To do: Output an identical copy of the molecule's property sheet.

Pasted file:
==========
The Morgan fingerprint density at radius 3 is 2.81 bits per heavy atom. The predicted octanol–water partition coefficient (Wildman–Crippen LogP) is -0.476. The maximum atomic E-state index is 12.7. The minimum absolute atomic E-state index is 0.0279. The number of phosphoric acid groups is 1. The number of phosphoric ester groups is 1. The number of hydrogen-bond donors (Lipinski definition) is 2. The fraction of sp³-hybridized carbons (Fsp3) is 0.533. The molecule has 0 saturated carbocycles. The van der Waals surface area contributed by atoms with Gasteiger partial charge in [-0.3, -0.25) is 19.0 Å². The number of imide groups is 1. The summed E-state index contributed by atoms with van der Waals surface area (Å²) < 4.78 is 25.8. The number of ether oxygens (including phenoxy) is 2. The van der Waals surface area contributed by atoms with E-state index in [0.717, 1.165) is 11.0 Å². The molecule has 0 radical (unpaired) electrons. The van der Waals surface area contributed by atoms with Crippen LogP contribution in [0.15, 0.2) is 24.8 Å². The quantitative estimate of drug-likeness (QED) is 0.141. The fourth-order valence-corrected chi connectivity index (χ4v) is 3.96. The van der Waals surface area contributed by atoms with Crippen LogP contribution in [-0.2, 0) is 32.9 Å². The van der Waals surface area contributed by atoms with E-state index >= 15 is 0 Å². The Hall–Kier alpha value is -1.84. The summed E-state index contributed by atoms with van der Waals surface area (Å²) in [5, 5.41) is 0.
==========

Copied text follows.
The Morgan fingerprint density at radius 3 is 2.81 bits per heavy atom. The predicted octanol–water partition coefficient (Wildman–Crippen LogP) is -0.476. The maximum atomic E-state index is 12.7. The minimum absolute atomic E-state index is 0.0279. The number of phosphoric acid groups is 1. The number of phosphoric ester groups is 1. The number of hydrogen-bond donors (Lipinski definition) is 2. The fraction of sp³-hybridized carbons (Fsp3) is 0.533. The molecule has 0 saturated carbocycles. The van der Waals surface area contributed by atoms with Gasteiger partial charge in [-0.3, -0.25) is 19.0 Å². The number of imide groups is 1. The summed E-state index contributed by atoms with van der Waals surface area (Å²) < 4.78 is 25.8. The number of ether oxygens (including phenoxy) is 2. The van der Waals surface area contributed by atoms with E-state index in [0.717, 1.165) is 11.0 Å². The molecule has 0 radical (unpaired) electrons. The van der Waals surface area contributed by atoms with Crippen LogP contribution in [0.15, 0.2) is 24.8 Å². The quantitative estimate of drug-likeness (QED) is 0.141. The fourth-order valence-corrected chi connectivity index (χ4v) is 3.96. The van der Waals surface area contributed by atoms with Crippen LogP contribution in [-0.2, 0) is 32.9 Å². The van der Waals surface area contributed by atoms with E-state index >= 15 is 0 Å². The Hall–Kier alpha value is -1.84. The summed E-state index contributed by atoms with van der Waals surface area (Å²) in [5, 5.41) is 0.